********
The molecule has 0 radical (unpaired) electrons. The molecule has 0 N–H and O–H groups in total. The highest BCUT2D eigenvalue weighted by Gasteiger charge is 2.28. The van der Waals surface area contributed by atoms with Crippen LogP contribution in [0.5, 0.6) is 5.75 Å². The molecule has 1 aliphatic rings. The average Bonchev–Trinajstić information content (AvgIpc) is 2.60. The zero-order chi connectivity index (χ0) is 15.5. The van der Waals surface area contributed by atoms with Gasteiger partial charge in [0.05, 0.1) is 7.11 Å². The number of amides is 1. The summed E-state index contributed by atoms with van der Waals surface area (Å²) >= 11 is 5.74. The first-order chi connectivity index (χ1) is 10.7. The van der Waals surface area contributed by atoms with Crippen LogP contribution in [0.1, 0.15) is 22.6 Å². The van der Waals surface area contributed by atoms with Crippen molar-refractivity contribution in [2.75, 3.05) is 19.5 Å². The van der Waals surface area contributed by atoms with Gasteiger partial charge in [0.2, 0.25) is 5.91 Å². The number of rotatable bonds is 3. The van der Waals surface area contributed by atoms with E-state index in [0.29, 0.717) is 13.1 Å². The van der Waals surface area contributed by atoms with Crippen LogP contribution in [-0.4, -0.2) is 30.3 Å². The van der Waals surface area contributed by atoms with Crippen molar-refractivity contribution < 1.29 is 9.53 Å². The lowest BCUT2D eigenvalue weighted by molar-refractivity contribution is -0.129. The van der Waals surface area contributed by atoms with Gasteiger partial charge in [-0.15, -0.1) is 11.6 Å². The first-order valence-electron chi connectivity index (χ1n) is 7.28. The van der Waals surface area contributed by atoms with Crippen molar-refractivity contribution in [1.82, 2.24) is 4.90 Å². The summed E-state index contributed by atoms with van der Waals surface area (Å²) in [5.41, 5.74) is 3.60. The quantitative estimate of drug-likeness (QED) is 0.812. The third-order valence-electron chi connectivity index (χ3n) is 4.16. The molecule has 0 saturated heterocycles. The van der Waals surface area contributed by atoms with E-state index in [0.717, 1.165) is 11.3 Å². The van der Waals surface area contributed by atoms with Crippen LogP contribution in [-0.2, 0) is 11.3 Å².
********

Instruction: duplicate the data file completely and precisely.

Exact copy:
The molecule has 0 radical (unpaired) electrons. The molecule has 0 N–H and O–H groups in total. The highest BCUT2D eigenvalue weighted by Gasteiger charge is 2.28. The van der Waals surface area contributed by atoms with Crippen LogP contribution in [0.5, 0.6) is 5.75 Å². The molecule has 1 aliphatic rings. The average Bonchev–Trinajstić information content (AvgIpc) is 2.60. The zero-order chi connectivity index (χ0) is 15.5. The van der Waals surface area contributed by atoms with Gasteiger partial charge in [0.05, 0.1) is 7.11 Å². The number of amides is 1. The summed E-state index contributed by atoms with van der Waals surface area (Å²) >= 11 is 5.74. The first-order chi connectivity index (χ1) is 10.7. The van der Waals surface area contributed by atoms with Crippen LogP contribution in [0.1, 0.15) is 22.6 Å². The van der Waals surface area contributed by atoms with Crippen molar-refractivity contribution in [2.75, 3.05) is 19.5 Å². The van der Waals surface area contributed by atoms with Gasteiger partial charge in [0.2, 0.25) is 5.91 Å². The number of rotatable bonds is 3. The van der Waals surface area contributed by atoms with E-state index in [0.29, 0.717) is 13.1 Å². The van der Waals surface area contributed by atoms with Crippen LogP contribution in [-0.4, -0.2) is 30.3 Å². The van der Waals surface area contributed by atoms with Crippen molar-refractivity contribution < 1.29 is 9.53 Å². The lowest BCUT2D eigenvalue weighted by molar-refractivity contribution is -0.129. The van der Waals surface area contributed by atoms with Gasteiger partial charge in [-0.15, -0.1) is 11.6 Å². The first-order valence-electron chi connectivity index (χ1n) is 7.28. The van der Waals surface area contributed by atoms with Crippen molar-refractivity contribution in [1.82, 2.24) is 4.90 Å². The summed E-state index contributed by atoms with van der Waals surface area (Å²) in [5.41, 5.74) is 3.60. The quantitative estimate of drug-likeness (QED) is 0.812. The third-order valence-electron chi connectivity index (χ3n) is 4.16. The molecule has 0 saturated heterocycles. The van der Waals surface area contributed by atoms with E-state index in [0.717, 1.165) is 11.3 Å². The van der Waals surface area contributed by atoms with Crippen LogP contribution in [-0.2, 0) is 11.3 Å².